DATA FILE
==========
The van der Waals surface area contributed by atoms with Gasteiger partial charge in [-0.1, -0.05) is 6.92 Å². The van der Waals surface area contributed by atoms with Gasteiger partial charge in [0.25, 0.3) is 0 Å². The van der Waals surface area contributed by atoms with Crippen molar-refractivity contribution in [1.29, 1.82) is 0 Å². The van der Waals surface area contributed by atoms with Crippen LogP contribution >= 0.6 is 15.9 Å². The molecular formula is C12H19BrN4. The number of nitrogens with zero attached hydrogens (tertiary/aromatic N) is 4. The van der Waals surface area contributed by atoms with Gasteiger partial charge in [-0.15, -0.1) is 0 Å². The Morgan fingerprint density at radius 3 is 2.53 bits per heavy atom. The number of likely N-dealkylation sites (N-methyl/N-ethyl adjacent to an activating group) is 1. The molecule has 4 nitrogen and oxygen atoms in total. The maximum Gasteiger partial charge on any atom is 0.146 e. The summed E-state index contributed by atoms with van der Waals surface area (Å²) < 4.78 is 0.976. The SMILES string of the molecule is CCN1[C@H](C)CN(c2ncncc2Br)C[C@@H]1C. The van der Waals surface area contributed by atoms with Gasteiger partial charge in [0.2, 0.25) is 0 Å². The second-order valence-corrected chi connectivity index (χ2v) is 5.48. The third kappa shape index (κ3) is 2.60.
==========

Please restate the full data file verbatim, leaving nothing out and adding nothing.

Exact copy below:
The van der Waals surface area contributed by atoms with Gasteiger partial charge in [-0.1, -0.05) is 6.92 Å². The van der Waals surface area contributed by atoms with Gasteiger partial charge in [0.25, 0.3) is 0 Å². The van der Waals surface area contributed by atoms with Crippen molar-refractivity contribution in [1.29, 1.82) is 0 Å². The van der Waals surface area contributed by atoms with Crippen LogP contribution >= 0.6 is 15.9 Å². The molecular formula is C12H19BrN4. The number of nitrogens with zero attached hydrogens (tertiary/aromatic N) is 4. The van der Waals surface area contributed by atoms with Gasteiger partial charge in [-0.15, -0.1) is 0 Å². The Morgan fingerprint density at radius 3 is 2.53 bits per heavy atom. The number of likely N-dealkylation sites (N-methyl/N-ethyl adjacent to an activating group) is 1. The molecule has 4 nitrogen and oxygen atoms in total. The maximum Gasteiger partial charge on any atom is 0.146 e. The summed E-state index contributed by atoms with van der Waals surface area (Å²) < 4.78 is 0.976. The SMILES string of the molecule is CCN1[C@H](C)CN(c2ncncc2Br)C[C@@H]1C. The van der Waals surface area contributed by atoms with Gasteiger partial charge in [0.2, 0.25) is 0 Å². The second-order valence-corrected chi connectivity index (χ2v) is 5.48. The third kappa shape index (κ3) is 2.60.